BREAKINGVIEWS-Spain’s bad bank valuation looks ripe for fiddling
(The authors are Reuters Breakingviews columnists. The opinions expressed are their own)
By Christine Murray and George Hay
MADRID/LONDON, Aug 13 (Reuters Breakingviews) - How will Spain value assets earmarked for its euro zone-financed bad bank? The country’s recent 100 billion euro bailout envisages an entity to buy toxic property loans currently gumming up banks’ balance sheets. That sounds like the National Asset Management Agency, bad bank set up in Ireland in 2009. But if Spain uses the same valuation methodology as NAMA – which had been approved by the European Commission - euro zone taxpayers may get diddled.
NAMA’s acquisitions of duff property loans were valued via a series of guestimates. One was the market value of the assets, and the rent the properties were likely to pay. Another was the rate at which these rents should be discounted, somewhat arbitrarily based on 2009 Irish state bond yields.
With hindsight, those guestimates were over-optimistic. NAMA assumed an average mark up of 8.3 percent on the market price of its property, based on hopes that property prices would recover. But since the end of 2009, prices have fallen 23.6 percent on average, with commercial property hit the hardest. And Irish bond yields are still way above their 2009 level.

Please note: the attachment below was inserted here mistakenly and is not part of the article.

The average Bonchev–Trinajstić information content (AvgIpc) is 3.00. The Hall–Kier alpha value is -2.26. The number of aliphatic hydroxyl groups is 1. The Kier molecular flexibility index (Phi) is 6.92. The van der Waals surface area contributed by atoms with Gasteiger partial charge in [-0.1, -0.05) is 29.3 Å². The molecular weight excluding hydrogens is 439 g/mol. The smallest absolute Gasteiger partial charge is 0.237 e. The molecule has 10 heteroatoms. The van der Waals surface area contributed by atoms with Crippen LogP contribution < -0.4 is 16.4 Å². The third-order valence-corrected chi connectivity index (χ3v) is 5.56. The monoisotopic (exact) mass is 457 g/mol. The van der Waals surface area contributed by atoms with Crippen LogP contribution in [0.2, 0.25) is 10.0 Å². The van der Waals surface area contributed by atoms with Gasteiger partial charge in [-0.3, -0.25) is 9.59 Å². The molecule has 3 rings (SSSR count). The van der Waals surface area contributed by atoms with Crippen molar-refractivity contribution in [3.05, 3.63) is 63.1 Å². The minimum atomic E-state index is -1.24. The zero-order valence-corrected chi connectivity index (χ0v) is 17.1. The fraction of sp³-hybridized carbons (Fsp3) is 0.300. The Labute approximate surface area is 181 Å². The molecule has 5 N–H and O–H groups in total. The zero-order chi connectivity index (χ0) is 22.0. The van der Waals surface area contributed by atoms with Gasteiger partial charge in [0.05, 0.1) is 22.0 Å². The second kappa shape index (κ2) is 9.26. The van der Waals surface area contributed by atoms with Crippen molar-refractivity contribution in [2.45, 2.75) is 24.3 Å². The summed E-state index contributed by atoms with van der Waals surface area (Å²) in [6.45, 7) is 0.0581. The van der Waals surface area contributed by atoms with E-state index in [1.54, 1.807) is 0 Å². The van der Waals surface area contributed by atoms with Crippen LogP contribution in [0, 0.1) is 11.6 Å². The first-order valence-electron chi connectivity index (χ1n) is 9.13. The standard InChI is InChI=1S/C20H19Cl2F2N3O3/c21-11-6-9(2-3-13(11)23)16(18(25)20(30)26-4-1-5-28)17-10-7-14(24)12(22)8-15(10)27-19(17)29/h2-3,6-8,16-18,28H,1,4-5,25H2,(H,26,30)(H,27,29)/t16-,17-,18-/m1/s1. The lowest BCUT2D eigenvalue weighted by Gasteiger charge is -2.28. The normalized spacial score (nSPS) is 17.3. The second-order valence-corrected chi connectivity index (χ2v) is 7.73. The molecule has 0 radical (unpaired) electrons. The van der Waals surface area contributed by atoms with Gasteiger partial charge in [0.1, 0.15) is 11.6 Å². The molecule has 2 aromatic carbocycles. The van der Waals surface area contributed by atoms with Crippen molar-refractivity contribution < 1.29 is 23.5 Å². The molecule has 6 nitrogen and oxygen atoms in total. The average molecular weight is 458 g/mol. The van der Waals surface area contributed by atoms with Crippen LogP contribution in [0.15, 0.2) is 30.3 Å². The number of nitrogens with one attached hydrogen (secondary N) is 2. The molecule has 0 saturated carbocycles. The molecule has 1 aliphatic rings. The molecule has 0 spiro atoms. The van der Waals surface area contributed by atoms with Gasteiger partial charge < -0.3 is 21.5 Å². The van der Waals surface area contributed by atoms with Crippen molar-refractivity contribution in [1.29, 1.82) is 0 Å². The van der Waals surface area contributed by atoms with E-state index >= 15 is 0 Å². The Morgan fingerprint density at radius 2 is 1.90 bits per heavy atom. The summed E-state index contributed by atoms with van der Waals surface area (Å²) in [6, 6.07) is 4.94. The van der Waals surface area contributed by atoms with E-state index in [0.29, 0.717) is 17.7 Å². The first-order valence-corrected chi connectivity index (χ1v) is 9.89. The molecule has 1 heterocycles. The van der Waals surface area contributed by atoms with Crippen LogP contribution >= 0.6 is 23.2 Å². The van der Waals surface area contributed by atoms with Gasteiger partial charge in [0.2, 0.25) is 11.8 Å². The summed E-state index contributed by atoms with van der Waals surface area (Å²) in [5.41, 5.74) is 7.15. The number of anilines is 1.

Spain may err with a similar “misjudgment”. It has a greater volume of impaired assets to sift through than Ireland, and a strong incentive to limit the state capital to be injected into banks.
In theory, Madrid’s more granular data on differing property types should make valuations more accurate. But the most up-to-date pricings could diverge significantly from public statistics, due to the real estate market freeze. Official data indicates that residential property prices have fallen some 26 percent from their peak, but the true drop could be 40 percent, according to one analyst. Spain will be tempted to use the more favourable data.
The same goes for the discount rate. Doing it NAMA-style would mean using Spanish bond yields. Given these are at all-time highs, this will probably be resisted. The obvious danger is a fudge, with low discount rates and too generous a view of how quickly the property market will recover.
That would mean an extra bailout for Spanish banks, with euro zone taxpayers footing the bill. A strong incentive for euro authorities not to let their guard down.
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- Economy minister Luis De Guindos told the ABC newspaper Aug. 7 that the Spanish government will pass a royal decree law on Aug. 24 sketching out the workings of its bad bank, where troubled Spanish lenders will put their toxic real estate assets.
- According to Spain’s Memorandum of Understanding, attached to its euro zone banking sector bailout, the bad bank will be fully operational by November 2012.
- NAMA loans report: link.reuters.com/tah99s
- NAMA asset report: link.reuters.com/wah99s
- Spain MoU: link.reuters.com/xah99s - For previous columns by the author, Reuters customers can click on [HAY/]
(Editing by Pierre Briançon and David Evans)
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